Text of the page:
Business intelligence is a comprehensive analytics solution for all of your data that helps your team better understand the levers that impact the customer journey.
Most smart companies want to work off of reliable data to make decisions for their business – and we here at CallSource are no different. But, for CallSource to work off of better data, insights, and measurable decisions, we had to build a complete information system from the ground up. Having a business intelligence strategy enables our marketing team to be connected to the activities that drive performance.
Accountability in marketing is often an ironic statement, as it is one of the hardest departments to prove dollar-for-dollar attribution for. Yet, at the end of the day, if you want your marketing department to be a profit center, you need to be equipped to answer some tough attribution related questions.
Question: Why bother with business intelligence?
Setting up a data warehouse (a soft CDP) involved a lot of work in a territory that I personally was unfamiliar with. Nobody said, “Go get us a data warehouse and BI solution,” because we are a two decades old company and we’ve got reports that everyone is used to seeing. Still, I felt that our reports could be more robust; the current ones didn’t tell enough of the context.
Numbers without the extra context do not explain the ‘why.’ Sure, you want to know what happened – that’s great, and there are plenty of anecdotal reasons for why something happened. But can anything as big as monthly or yearly results be explained in a few sentences? No, sorry. That’s like saying (spoilers) Frodo got the ring and then he destroyed the ring, and that is the story of Lord of the Rings. How many people would pay to see that version of the movie?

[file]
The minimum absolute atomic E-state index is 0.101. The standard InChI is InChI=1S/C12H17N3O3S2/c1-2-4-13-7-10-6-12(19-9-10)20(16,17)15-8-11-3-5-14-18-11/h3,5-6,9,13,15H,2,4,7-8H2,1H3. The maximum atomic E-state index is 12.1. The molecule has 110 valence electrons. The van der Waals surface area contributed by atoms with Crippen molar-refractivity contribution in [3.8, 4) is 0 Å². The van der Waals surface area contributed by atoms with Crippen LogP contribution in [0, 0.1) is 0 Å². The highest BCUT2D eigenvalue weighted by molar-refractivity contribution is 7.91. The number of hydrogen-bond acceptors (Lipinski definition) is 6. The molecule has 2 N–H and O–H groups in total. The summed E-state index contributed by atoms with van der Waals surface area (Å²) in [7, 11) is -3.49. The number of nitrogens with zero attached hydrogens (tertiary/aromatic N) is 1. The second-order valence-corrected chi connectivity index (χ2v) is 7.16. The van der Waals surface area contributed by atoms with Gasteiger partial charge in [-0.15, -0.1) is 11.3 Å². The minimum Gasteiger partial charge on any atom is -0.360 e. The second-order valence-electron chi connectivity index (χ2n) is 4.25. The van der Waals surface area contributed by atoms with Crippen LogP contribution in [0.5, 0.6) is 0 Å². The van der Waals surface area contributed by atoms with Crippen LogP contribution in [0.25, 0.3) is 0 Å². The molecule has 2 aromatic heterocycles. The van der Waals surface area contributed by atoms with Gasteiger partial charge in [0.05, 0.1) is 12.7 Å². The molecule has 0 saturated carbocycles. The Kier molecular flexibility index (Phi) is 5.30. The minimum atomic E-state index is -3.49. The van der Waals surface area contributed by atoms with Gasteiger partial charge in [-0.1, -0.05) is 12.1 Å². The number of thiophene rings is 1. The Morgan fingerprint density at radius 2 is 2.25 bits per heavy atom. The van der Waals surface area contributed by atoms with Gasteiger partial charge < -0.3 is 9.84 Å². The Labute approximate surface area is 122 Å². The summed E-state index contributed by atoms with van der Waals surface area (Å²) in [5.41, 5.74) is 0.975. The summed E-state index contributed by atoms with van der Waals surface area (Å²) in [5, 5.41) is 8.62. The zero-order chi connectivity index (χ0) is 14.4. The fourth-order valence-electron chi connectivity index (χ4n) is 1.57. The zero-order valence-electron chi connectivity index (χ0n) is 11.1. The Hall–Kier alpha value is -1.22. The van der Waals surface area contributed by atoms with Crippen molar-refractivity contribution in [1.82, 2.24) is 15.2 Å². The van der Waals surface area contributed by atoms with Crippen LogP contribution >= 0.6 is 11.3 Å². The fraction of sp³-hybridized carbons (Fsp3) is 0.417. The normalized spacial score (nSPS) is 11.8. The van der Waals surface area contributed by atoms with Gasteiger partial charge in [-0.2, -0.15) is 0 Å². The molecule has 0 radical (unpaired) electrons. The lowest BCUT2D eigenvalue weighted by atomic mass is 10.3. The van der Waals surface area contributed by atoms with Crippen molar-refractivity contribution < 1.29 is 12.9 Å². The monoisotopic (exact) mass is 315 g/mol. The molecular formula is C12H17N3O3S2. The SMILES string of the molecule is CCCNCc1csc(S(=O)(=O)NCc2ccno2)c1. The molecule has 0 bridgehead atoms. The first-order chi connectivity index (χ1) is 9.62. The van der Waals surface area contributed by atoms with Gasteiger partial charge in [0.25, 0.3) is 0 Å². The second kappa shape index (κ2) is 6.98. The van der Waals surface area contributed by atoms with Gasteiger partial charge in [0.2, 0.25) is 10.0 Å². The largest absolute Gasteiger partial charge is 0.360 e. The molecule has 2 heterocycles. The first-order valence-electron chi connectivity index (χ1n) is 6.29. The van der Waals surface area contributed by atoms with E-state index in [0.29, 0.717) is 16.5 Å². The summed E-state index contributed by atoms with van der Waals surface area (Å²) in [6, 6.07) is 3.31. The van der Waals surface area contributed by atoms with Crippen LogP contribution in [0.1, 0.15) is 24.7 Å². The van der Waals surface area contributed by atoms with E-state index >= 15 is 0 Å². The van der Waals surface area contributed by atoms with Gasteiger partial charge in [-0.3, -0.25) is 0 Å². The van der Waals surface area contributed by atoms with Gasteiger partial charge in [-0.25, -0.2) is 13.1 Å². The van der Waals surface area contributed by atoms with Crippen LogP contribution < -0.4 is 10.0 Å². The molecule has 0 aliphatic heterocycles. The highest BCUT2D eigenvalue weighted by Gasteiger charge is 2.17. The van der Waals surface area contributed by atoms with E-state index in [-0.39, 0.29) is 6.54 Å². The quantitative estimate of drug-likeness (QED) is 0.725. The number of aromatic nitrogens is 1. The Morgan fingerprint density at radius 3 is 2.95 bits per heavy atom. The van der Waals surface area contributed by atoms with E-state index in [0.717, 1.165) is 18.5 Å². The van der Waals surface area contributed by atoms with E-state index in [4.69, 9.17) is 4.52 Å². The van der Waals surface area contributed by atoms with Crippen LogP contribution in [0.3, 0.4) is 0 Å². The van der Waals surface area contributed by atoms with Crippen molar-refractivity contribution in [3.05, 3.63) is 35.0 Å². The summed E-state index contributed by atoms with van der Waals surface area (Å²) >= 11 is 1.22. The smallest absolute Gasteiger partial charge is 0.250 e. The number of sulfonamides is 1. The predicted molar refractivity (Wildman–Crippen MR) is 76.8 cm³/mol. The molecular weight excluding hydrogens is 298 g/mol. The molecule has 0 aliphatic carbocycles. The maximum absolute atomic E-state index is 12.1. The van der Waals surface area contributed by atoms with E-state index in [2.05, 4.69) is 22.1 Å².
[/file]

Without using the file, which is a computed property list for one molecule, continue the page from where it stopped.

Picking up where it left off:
Data decision making flows along a maturity curve as businesses start to demand answers to more complex questions. CallSource, like any business, was on the maturity curve and had been using data for decades – but it was missing a lot of that valuable context. The trouble is, you don’t know how valuable that context could be, and until the past few years, the costs were outrageous to find out.
Question: How to create a business intelligence information system?
CallSource is lucky to have a robust analytics department with data science-equipped colleagues that saw the marketing department’s project for what it was – awesome. I chuckle at that, but they also gave us ‘the talk’ where they explained the level of detail and sophistication that might be required.
You’ve basically got three choices:
- DIY (Heavily relies on having engineers and developers)
- Multi-specialized tools (Relies on finding the right tools and making sure they play nice)
- Black-box (A single tool that does it all)
DIY essentially means setting up your own servers and running your own ingestions and building your reports yourself. You would be gathering the data yourself and organizing it into pretty tables that you can use for reporting. You need expertise in APIs for ingestion, SQL (or similar) for transformations, and someone who knows a thing or two about ETL’s and ELT’s for warm and cold data storage solutions.
Multi-specialized tools are when you ‘outsource’ those specific jobs to a tool that is designed for it. You are replacing your API developers with ingestion tools, some or all of your SQL and Transformation expertise into GUI interfaces (as needed), and relying on a warehouse managing tool to make sure you have the storage and quick access you require.